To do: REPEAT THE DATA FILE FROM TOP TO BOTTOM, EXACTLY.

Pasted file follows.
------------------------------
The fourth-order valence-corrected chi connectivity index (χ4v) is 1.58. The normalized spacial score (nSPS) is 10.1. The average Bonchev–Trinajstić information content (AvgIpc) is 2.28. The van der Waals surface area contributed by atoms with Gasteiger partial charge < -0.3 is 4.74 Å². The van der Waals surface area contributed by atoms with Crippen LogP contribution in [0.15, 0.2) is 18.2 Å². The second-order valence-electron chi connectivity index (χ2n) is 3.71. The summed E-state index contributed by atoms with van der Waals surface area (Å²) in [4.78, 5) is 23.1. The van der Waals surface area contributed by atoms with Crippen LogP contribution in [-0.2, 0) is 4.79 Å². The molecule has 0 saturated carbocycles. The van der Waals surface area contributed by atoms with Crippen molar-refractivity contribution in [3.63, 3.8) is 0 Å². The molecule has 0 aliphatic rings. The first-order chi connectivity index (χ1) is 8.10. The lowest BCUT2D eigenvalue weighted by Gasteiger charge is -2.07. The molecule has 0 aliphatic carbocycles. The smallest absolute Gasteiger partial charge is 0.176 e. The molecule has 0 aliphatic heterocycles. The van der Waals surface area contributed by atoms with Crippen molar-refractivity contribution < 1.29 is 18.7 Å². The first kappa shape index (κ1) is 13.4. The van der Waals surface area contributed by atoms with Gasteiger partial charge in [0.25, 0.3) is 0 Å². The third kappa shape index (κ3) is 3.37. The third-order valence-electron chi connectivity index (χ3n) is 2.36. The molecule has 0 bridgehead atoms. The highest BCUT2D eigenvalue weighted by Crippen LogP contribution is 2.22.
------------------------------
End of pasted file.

The fourth-order valence-corrected chi connectivity index (χ4v) is 1.58. The normalized spacial score (nSPS) is 10.1. The average Bonchev–Trinajstić information content (AvgIpc) is 2.28. The van der Waals surface area contributed by atoms with Gasteiger partial charge < -0.3 is 4.74 Å². The van der Waals surface area contributed by atoms with Crippen LogP contribution in [0.15, 0.2) is 18.2 Å². The second-order valence-electron chi connectivity index (χ2n) is 3.71. The summed E-state index contributed by atoms with van der Waals surface area (Å²) in [4.78, 5) is 23.1. The van der Waals surface area contributed by atoms with Crippen LogP contribution in [-0.2, 0) is 4.79 Å². The molecule has 0 saturated carbocycles. The van der Waals surface area contributed by atoms with Crippen molar-refractivity contribution in [3.63, 3.8) is 0 Å². The molecule has 0 aliphatic rings. The first-order chi connectivity index (χ1) is 8.10. The lowest BCUT2D eigenvalue weighted by Gasteiger charge is -2.07. The molecule has 0 aliphatic carbocycles. The smallest absolute Gasteiger partial charge is 0.176 e. The molecule has 0 aliphatic heterocycles. The van der Waals surface area contributed by atoms with Crippen molar-refractivity contribution < 1.29 is 18.7 Å². The first kappa shape index (κ1) is 13.4. The van der Waals surface area contributed by atoms with Gasteiger partial charge in [0.25, 0.3) is 0 Å². The third kappa shape index (κ3) is 3.37. The third-order valence-electron chi connectivity index (χ3n) is 2.36. The molecule has 0 bridgehead atoms. The highest BCUT2D eigenvalue weighted by Crippen LogP contribution is 2.22.